• Billion$Bullpen says:

              I agree they most likely would not name another captin right after Jeter which would most likely count Granderson out. I was simply saying he would be a good person to be that guy. I think Granderson will be go to media guy and “leader” if the team when Jeter goes if Granderson stays. I am a big Jeter supporter but Granderson lacks the ego that Jeter has and that could be a good thing.

  10. Mike HC says:

    I don’t think you can compare Votto to Cano. Votto’s deal is more comparable with Pujols in my opinion. Votto has a career OBP of .405. Cano is at .347. Votto OPS = .955, Cano OPS = .843. Cano has a career slg. of under .500.

    I love Cano, and he plays an average 2nd base rather than 1st, but these players are not comparable.

  11. craig says:

    In my opinion, it is very early to discuss an extension for Cano. There are a lot of factors involved that will play themselves out with regard to personnel and the $189 budget. Off the cuff:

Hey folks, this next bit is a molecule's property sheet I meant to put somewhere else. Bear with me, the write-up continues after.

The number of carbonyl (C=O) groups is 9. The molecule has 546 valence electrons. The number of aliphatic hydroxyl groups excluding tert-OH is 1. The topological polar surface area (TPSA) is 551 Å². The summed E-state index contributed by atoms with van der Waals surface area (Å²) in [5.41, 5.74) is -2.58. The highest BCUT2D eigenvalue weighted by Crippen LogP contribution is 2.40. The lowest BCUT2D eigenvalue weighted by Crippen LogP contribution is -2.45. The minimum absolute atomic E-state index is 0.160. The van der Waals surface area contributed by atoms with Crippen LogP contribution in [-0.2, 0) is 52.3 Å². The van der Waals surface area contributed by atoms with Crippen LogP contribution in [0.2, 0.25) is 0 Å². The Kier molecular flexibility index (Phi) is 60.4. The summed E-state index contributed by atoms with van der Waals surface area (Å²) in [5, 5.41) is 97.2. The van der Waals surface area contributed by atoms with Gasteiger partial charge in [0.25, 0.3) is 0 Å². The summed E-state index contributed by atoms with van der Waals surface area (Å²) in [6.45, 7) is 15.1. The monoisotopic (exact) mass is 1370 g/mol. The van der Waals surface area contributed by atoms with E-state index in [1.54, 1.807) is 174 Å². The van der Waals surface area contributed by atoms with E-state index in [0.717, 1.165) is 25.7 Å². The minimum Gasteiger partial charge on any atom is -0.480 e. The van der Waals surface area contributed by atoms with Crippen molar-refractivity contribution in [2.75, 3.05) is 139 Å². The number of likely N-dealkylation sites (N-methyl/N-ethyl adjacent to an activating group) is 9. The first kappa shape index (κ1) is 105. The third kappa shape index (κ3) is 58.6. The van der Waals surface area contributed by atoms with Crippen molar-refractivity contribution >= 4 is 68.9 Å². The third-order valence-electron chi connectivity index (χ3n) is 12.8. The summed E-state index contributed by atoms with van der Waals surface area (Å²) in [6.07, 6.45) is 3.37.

Does David Adams take a step forward and stay healthy in AA showing that the Yankees actually have someone who could play 2B?

    Does Bichette continue to develop and look like he can/will stay at 3B? If he does, you don’t have a spot for Cano to move to.

    How do Swisher and Granderson do? Who gets extended? Is Upton a cheaper alternative to Swisher? Can any of the guys in the minors get to the big league club by 2014 or 2015 and if so, are they in CF or at the corners.

    If not Martin, then who is the catcher in 2014? Is Sanchez ready and/or able?

    Finally, to me, the pitching staff will not be addressed through FA unless there are huge problems. After CC, you have Pineda, Nova and Hughes and the next tier of guys in Manny, Phelps, Warren and Betances and then you get to Campos, De Paula, Stoneburner, Mitchell and others. There *should* be enough depth and quality to fill out spots 2-5 and the bullpen from the deep reserve of pitchers in the system.

    Just my $.02.

  12. Mike Myers says:

    Could David Adams be 150Mil in savings?

    • craig says:

      He could be. Although, He is more likely made of glass and won’t make it to the show.

      But, he’s a chance, and sometimes they work out.

  13. Rich in NJ says: